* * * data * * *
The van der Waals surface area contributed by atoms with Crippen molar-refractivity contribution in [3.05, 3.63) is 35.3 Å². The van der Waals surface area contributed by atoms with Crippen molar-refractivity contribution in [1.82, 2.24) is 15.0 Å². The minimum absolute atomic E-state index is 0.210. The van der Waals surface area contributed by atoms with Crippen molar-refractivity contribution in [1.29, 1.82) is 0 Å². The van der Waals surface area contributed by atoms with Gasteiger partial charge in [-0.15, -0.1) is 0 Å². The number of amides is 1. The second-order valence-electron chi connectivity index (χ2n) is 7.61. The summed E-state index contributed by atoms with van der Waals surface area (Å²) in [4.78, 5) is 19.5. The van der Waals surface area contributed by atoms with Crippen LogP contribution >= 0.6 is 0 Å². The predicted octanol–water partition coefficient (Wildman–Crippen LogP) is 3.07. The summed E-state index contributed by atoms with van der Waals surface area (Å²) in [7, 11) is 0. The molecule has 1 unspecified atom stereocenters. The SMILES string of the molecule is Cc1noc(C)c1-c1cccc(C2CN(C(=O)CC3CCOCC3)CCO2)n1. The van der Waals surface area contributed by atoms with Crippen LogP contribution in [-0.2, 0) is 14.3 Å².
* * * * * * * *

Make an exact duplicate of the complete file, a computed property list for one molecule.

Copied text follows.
The van der Waals surface area contributed by atoms with Crippen molar-refractivity contribution in [3.05, 3.63) is 35.3 Å². The van der Waals surface area contributed by atoms with Crippen molar-refractivity contribution in [1.82, 2.24) is 15.0 Å². The minimum absolute atomic E-state index is 0.210. The van der Waals surface area contributed by atoms with Crippen molar-refractivity contribution in [1.29, 1.82) is 0 Å². The van der Waals surface area contributed by atoms with Gasteiger partial charge in [-0.15, -0.1) is 0 Å². The number of amides is 1. The second-order valence-electron chi connectivity index (χ2n) is 7.61. The summed E-state index contributed by atoms with van der Waals surface area (Å²) in [4.78, 5) is 19.5. The van der Waals surface area contributed by atoms with Crippen LogP contribution >= 0.6 is 0 Å². The predicted octanol–water partition coefficient (Wildman–Crippen LogP) is 3.07. The summed E-state index contributed by atoms with van der Waals surface area (Å²) in [7, 11) is 0. The molecule has 1 unspecified atom stereocenters. The SMILES string of the molecule is Cc1noc(C)c1-c1cccc(C2CN(C(=O)CC3CCOCC3)CCO2)n1. The van der Waals surface area contributed by atoms with Crippen LogP contribution in [-0.2, 0) is 14.3 Å².